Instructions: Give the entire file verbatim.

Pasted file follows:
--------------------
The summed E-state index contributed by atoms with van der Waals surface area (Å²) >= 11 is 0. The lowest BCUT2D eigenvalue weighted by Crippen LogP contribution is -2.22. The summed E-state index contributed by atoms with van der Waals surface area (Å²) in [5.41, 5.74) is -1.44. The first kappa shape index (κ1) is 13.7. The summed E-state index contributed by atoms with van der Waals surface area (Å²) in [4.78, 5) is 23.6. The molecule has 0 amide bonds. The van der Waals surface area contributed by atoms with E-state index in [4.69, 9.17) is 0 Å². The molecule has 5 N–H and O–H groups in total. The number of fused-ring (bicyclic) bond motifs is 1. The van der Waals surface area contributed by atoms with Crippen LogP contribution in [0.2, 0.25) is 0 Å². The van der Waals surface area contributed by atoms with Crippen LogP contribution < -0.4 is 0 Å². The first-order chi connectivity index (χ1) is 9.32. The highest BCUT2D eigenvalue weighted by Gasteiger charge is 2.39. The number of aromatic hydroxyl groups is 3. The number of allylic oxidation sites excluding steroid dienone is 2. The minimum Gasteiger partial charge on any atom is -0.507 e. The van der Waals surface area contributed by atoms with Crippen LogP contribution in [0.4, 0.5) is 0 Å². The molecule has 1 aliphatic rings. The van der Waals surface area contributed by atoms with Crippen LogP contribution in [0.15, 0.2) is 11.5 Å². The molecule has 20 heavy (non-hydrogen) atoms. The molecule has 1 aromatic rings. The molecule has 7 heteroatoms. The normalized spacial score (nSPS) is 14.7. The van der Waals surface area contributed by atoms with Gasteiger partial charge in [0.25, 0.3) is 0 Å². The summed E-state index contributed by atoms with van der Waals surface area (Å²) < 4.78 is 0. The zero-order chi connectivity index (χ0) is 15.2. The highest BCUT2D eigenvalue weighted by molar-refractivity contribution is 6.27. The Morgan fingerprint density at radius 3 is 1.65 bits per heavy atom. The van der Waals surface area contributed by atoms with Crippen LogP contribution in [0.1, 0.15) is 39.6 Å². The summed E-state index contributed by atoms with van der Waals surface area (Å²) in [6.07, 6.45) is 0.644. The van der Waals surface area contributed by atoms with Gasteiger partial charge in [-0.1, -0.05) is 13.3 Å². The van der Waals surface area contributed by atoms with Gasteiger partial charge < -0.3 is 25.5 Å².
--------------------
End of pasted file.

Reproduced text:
The summed E-state index contributed by atoms with van der Waals surface area (Å²) >= 11 is 0. The lowest BCUT2D eigenvalue weighted by Crippen LogP contribution is -2.22. The summed E-state index contributed by atoms with van der Waals surface area (Å²) in [5.41, 5.74) is -1.44. The first kappa shape index (κ1) is 13.7. The summed E-state index contributed by atoms with van der Waals surface area (Å²) in [4.78, 5) is 23.6. The molecule has 0 amide bonds. The van der Waals surface area contributed by atoms with E-state index in [4.69, 9.17) is 0 Å². The molecule has 5 N–H and O–H groups in total. The number of fused-ring (bicyclic) bond motifs is 1. The van der Waals surface area contributed by atoms with Crippen LogP contribution in [0.2, 0.25) is 0 Å². The van der Waals surface area contributed by atoms with Crippen LogP contribution < -0.4 is 0 Å². The first-order chi connectivity index (χ1) is 9.32. The highest BCUT2D eigenvalue weighted by Gasteiger charge is 2.39. The number of aromatic hydroxyl groups is 3. The number of allylic oxidation sites excluding steroid dienone is 2. The minimum Gasteiger partial charge on any atom is -0.507 e. The van der Waals surface area contributed by atoms with Crippen LogP contribution in [0.4, 0.5) is 0 Å². The molecule has 1 aliphatic rings. The van der Waals surface area contributed by atoms with Crippen LogP contribution in [0.15, 0.2) is 11.5 Å². The molecule has 20 heavy (non-hydrogen) atoms. The molecule has 1 aromatic rings. The molecule has 7 heteroatoms. The normalized spacial score (nSPS) is 14.7. The van der Waals surface area contributed by atoms with Gasteiger partial charge in [0.25, 0.3) is 0 Å². The summed E-state index contributed by atoms with van der Waals surface area (Å²) < 4.78 is 0. The zero-order chi connectivity index (χ0) is 15.2. The highest BCUT2D eigenvalue weighted by molar-refractivity contribution is 6.27. The Morgan fingerprint density at radius 3 is 1.65 bits per heavy atom. The van der Waals surface area contributed by atoms with Crippen LogP contribution in [0.1, 0.15) is 39.6 Å². The summed E-state index contributed by atoms with van der Waals surface area (Å²) in [6.07, 6.45) is 0.644. The van der Waals surface area contributed by atoms with Gasteiger partial charge in [-0.1, -0.05) is 13.3 Å². The van der Waals surface area contributed by atoms with Gasteiger partial charge < -0.3 is 25.5 Å².